How do the experiences of tasting and remembering, particularly forgotten places, intertwine? Journalist Victor Coutard discussed with two Cognac enthusiasts who live far away from their home country: French actress Victoire Loup, who lives in Los Angeles, and Iranian artist Pooya Abbasian, who has lived in Paris for the past ten years.
Victoire Loup: “Remembering in order to recall past experiences”
Tasting is a sensory experience that can be described and shared. It is also an intimate experience, like a journey through one’s memory, as Victoire Loup and Pooya Abbasian suggest. Both of them spontaneously use the vocabulary of memory or remembering when discussing Cognac.
Now back in Los Angeles after a year in France preparing and publishing her book Cuites (a collection of recipes and post-party anecdotes from some of France’s greatest chefs), the food writer tucked away a bottle of Cognac in her luggage.
“I associate Cognac with a symbolic interlude: the period of time after dinner, a stolen moment that simply doesn’t exist in California. In France, you might stay at the table for hours putting the world to right while the opposite is true in the United States: you arrive early, talk, get down to business, and as soon as you have finished the last spoonful of dessert, you get the impression that it’s time to leave. I miss this very French moment where time appears to stand still. It’s always the occasion to dive deeper into a conversation, open a box of chocolates, turn over the vinyl record you forgot about during dinner… and open a bottle of Cognac!”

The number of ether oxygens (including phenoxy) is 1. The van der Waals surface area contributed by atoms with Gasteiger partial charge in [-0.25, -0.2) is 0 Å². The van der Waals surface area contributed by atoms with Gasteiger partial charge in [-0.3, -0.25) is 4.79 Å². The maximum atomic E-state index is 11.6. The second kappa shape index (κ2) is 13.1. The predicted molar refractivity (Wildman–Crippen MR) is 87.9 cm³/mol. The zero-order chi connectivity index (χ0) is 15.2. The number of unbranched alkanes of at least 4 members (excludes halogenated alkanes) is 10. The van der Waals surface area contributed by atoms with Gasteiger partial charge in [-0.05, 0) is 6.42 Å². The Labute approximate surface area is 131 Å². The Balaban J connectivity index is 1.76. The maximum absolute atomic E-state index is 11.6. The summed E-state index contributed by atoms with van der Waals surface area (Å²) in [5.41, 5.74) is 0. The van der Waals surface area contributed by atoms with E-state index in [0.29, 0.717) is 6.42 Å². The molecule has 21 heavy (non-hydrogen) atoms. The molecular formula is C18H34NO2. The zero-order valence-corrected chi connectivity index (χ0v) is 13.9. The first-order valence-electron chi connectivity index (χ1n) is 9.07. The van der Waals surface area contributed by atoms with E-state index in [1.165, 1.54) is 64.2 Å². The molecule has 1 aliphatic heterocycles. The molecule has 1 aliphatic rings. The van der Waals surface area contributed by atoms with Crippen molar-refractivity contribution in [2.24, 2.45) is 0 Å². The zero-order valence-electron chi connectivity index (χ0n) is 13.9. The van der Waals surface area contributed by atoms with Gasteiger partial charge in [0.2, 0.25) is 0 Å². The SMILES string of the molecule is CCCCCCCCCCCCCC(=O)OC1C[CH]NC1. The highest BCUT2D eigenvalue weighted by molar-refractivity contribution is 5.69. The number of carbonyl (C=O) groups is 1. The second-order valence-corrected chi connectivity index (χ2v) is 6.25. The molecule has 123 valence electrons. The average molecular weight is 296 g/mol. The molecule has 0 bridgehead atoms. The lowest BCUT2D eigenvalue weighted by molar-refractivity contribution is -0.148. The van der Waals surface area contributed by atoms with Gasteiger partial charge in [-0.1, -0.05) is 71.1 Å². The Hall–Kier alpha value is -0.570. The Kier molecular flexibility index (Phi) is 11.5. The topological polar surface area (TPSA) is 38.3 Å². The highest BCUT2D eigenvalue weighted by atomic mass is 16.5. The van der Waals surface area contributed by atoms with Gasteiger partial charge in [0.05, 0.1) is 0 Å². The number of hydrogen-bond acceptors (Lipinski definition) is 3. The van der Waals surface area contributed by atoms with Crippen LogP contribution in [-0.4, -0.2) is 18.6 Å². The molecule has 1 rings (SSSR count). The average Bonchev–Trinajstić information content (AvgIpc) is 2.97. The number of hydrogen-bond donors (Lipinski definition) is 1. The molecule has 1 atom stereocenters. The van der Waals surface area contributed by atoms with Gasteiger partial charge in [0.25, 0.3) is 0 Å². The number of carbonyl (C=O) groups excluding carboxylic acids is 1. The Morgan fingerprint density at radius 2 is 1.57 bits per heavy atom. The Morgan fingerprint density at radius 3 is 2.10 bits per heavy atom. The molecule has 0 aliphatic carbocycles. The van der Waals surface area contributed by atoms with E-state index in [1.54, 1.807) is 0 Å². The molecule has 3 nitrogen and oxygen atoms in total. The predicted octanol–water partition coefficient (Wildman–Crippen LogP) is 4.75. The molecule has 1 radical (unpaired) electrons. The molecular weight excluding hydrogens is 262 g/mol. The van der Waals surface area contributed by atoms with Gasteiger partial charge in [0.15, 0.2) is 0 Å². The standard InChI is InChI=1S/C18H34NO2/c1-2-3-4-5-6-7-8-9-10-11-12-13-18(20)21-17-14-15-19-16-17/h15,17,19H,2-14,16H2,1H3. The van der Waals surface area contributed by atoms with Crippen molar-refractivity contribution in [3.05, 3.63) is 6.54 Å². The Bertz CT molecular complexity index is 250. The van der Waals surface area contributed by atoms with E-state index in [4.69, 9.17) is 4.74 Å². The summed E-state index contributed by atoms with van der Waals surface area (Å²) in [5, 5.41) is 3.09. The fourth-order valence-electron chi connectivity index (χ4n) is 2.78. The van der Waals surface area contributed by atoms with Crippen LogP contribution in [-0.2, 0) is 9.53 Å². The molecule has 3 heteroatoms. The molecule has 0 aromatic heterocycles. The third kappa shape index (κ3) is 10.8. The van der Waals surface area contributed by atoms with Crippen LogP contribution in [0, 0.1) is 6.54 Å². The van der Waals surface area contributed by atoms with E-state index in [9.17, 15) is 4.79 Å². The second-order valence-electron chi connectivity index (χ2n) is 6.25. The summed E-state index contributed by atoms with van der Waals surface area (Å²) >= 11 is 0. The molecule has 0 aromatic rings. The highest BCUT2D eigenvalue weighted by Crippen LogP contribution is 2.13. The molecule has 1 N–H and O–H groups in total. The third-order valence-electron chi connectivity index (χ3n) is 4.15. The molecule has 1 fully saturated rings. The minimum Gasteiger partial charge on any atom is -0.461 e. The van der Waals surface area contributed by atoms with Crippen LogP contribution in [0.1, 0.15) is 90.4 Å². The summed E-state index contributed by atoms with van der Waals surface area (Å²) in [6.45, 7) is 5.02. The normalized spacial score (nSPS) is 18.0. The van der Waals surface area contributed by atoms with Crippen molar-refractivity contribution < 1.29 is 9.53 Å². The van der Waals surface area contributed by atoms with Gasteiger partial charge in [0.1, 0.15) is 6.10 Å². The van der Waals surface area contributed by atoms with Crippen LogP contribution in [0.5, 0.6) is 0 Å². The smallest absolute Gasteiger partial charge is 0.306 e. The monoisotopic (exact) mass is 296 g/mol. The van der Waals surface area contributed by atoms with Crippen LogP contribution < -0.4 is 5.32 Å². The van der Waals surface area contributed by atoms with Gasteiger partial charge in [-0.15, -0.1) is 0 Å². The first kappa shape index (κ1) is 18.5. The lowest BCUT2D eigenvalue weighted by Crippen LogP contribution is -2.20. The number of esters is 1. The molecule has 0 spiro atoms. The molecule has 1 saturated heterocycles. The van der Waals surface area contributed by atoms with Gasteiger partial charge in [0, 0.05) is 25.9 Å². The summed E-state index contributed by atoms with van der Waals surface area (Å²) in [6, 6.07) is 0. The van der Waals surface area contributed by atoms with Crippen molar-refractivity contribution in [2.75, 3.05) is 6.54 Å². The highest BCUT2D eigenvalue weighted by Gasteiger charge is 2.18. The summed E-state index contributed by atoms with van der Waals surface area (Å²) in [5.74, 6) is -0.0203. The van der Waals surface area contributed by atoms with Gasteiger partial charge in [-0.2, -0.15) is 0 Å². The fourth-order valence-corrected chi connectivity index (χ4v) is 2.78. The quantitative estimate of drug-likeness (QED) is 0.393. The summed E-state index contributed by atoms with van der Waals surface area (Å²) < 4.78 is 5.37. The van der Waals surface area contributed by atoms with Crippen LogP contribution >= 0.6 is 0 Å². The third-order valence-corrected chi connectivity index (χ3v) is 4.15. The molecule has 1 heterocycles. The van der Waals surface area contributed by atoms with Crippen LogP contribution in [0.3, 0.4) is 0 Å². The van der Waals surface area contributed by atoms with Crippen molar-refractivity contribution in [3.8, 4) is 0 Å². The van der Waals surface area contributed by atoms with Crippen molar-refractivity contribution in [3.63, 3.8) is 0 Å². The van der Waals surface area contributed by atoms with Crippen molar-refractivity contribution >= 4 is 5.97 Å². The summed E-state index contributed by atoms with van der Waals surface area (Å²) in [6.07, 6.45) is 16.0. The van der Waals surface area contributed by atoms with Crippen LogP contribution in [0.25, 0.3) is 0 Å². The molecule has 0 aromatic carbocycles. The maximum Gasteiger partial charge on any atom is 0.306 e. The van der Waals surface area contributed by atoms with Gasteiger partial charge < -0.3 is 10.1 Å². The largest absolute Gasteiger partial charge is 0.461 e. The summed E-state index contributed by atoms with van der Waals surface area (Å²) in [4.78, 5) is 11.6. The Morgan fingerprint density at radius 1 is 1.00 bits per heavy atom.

As the former director of the Fooding dining guide, she places great importance in memory when it comes to tasting. “When I review restaurants, for instance, I don’t take any notes. Instead, I rely solely on my memory because it only retains key information. It is a filter, which sometimes forgets certain details, but which has the advantage of paring down my words and allowing me to find the central theme.”
Pooya Abbasian: “Remembering in order to draw links between the past and the future”
Having spent the last decade living in Paris, Iranian film-maker Pooya Abassian, who regularly works with film director Jafar Panahi, particularly on the film Taxi Tehran (winner of the Golden Bear prize for Best Film at the Berlin International Film Festival, 2015), explores the dimensions of memories through images. “In any case, I believe that the very act of filming is intrinsically linked to the idea of remembrance,” he highlights.
He further develops this concept when he talks about Cognac. “Like cinema, Cognac gives weight to the passing of time. And this is something I’m particularly sensitive to. The tasting experience allows me to immerse myself in my history.” He returns to talking about cinema. “I’m obsessed with the images and often ask myself why. I believe that, because of my background, I yearn to visualize the memorization process. However, I also want to create my own memories of my life in France and here’s another parallel with Cognac: by materializing time, Cognac allows me to project myself in the future.”